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Old Jun 15, 2005, 1:44 AM   #1
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Hi,

Just my luck, the one time I made it to Paris it's all overcasted and all my photos came out verygrey and most of the sky is washed out.Attached are one example that has been taken with a Nikon Coolpix 8700. What can I do to make these photos come alive again ?

Jaco


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Old Jun 15, 2005, 10:48 AM   #2
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Real pity about the weather, Paris is a beautiful city.

I would do something like this. Change the sky first off by replacing with another. Selected levels adjustments, and usedthe Polarization and Sunlight filters from Nik Color Efex. A few tweaks of those and a bit of cloning.

Hope you like it.

Stevekin.


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Old Jun 16, 2005, 1:13 AM   #3
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Yes, I was only in Paris for2 days and it was overcasted like this both days so all my pictures look like this. A real pitty. Thanks for the tip on replacing the sky, I will need to play a little with this technique to make it look realistic as well.

Jaco


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Old Jun 16, 2005, 3:02 AM   #4
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Sorry, I wasn't too specific about the sky. Find yourself another sky pic, Google Images is a good source, or just take a photo of a decent sky where you are. Then select the current sky using the Magic Wand, set a tolerance of around 10 pixels and click on the option at the top of the screen 'Add to selection', it's the second set of 'boxes'. Now click in the sky area and keep clicking until all, or nearly all the sky is selected. You may not get it all, that is where the cloning comes in later. If you select too much just go to Edit and click on Undo Magic wand. This will just undo (remove) the last part you selected. Go to Select/Feather and choose a value of 1 or 2 pixels to soften the edges. Open the new sky image and if it is just sky, select all. Press ctrl + C to copy the selection then back in your Paris pic go to Edit/Paste into. Deselect and zoom in close to see where the new sky hasn't replaced the old and use the clone stamp tool to finish it off. If the sky looks out of place you can reduce the opacity of the layer it is on to help blend in more.Or do a Hue/saturation adjustment,moving the saturation and maybe the lightness sliders to suit.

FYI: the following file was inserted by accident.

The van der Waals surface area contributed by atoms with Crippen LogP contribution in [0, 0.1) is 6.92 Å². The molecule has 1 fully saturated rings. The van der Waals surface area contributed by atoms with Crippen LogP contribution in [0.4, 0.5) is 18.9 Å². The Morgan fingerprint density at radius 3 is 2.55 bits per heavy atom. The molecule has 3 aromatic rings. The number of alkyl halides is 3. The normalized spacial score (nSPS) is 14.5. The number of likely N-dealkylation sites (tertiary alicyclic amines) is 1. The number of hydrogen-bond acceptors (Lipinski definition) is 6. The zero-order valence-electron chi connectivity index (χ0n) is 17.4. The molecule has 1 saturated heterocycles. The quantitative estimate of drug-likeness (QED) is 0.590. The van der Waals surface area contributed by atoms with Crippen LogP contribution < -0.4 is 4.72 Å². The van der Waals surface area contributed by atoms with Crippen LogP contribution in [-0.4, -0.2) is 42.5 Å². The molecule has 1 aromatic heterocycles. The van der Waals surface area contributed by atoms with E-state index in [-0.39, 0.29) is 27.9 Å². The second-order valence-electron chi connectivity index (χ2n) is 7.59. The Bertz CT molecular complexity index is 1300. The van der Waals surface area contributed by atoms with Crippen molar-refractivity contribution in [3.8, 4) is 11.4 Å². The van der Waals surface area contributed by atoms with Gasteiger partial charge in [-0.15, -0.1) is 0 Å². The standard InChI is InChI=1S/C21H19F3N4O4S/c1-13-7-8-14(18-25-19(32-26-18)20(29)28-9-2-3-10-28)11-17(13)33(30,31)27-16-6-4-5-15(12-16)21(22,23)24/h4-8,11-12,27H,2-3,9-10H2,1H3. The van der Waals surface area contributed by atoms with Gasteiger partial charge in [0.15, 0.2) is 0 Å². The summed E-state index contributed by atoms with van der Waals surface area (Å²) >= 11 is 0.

If I am 'teaching granny to suck eggs', then my apologies, if not, then I hope this helps.

Stevekin.
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Old Jun 16, 2005, 10:37 PM   #5
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Stevekin,

No I appreciate you taking the time and giving me tips and I always appreciate if pro's like yourself share techniques with dummies like me :?I upgrade from having a coolpix 8700 to a Nikon D70 only a few months ago and I love it but it's definitly different and I have lots to learn and I know enough of photoshop to get around so your advice is sure to come in handy and I will use that to play around.

Just wish I had my D70 when I took all these shots in Paris then I could have shot everything in RAW and maybe had a lot more to work with but at that time I only had the coolpix and everything was shot in .jpg

Thanks again.
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Old Jun 17, 2005, 5:22 AM   #6
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Never call yourself a dummy and don't consider me a pro. I don't.

It may appear that I am a 'pro' or 'expert' but this issimply because I know more than those who don't know as much as me. But you will learn by trying the methods outlined by others and reading the instructions and above all practise. That's what I did. Still do !! I still have a lot to learn.

Sometimes there isn't much you can do with the prevailing conditions when taking your shots, that's why I love Photoshop :-). It can get you out of a lot of holes.

One of the important aspects of photography is composition. In my opinion you got this one dead on .

Look forward to seeing more from you.

Stevekin.
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